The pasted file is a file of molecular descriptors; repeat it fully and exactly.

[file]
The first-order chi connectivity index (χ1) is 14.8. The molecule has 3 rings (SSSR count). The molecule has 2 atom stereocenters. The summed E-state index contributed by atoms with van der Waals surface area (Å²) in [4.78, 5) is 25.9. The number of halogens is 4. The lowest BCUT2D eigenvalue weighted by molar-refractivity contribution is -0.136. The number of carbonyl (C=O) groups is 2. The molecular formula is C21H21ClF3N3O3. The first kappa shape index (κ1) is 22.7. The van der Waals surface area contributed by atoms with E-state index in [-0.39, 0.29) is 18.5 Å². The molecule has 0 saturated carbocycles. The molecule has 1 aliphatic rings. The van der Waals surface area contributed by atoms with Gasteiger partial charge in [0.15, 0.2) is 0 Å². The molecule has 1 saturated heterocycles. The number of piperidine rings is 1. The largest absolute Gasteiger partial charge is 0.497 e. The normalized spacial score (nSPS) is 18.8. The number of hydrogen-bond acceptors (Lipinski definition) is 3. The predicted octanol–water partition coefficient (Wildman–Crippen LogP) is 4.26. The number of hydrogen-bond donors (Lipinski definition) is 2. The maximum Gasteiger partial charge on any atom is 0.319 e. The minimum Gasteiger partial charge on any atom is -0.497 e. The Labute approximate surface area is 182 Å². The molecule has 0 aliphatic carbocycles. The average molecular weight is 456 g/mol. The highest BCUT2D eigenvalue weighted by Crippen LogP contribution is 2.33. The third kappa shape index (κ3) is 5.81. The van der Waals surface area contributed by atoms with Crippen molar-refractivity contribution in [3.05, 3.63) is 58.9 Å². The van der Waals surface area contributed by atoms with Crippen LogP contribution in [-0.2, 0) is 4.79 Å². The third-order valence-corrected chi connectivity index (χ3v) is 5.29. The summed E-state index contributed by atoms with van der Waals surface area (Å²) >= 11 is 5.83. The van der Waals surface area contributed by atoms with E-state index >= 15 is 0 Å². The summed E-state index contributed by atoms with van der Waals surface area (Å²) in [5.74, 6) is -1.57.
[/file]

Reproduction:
The first-order chi connectivity index (χ1) is 14.8. The molecule has 3 rings (SSSR count). The molecule has 2 atom stereocenters. The summed E-state index contributed by atoms with van der Waals surface area (Å²) in [4.78, 5) is 25.9. The number of halogens is 4. The lowest BCUT2D eigenvalue weighted by molar-refractivity contribution is -0.136. The number of carbonyl (C=O) groups is 2. The molecular formula is C21H21ClF3N3O3. The first kappa shape index (κ1) is 22.7. The van der Waals surface area contributed by atoms with E-state index in [-0.39, 0.29) is 18.5 Å². The molecule has 0 saturated carbocycles. The molecule has 1 aliphatic rings. The van der Waals surface area contributed by atoms with Gasteiger partial charge in [0.15, 0.2) is 0 Å². The molecule has 1 saturated heterocycles. The number of piperidine rings is 1. The largest absolute Gasteiger partial charge is 0.497 e. The normalized spacial score (nSPS) is 18.8. The number of hydrogen-bond acceptors (Lipinski definition) is 3. The predicted octanol–water partition coefficient (Wildman–Crippen LogP) is 4.26. The number of hydrogen-bond donors (Lipinski definition) is 2. The maximum Gasteiger partial charge on any atom is 0.319 e. The minimum Gasteiger partial charge on any atom is -0.497 e. The Labute approximate surface area is 182 Å². The molecule has 0 aliphatic carbocycles. The average molecular weight is 456 g/mol. The highest BCUT2D eigenvalue weighted by Crippen LogP contribution is 2.33. The third kappa shape index (κ3) is 5.81. The van der Waals surface area contributed by atoms with Crippen molar-refractivity contribution in [3.05, 3.63) is 58.9 Å². The van der Waals surface area contributed by atoms with Crippen LogP contribution in [-0.2, 0) is 4.79 Å². The third-order valence-corrected chi connectivity index (χ3v) is 5.29. The summed E-state index contributed by atoms with van der Waals surface area (Å²) >= 11 is 5.83. The van der Waals surface area contributed by atoms with E-state index >= 15 is 0 Å². The summed E-state index contributed by atoms with van der Waals surface area (Å²) in [5.74, 6) is -1.57.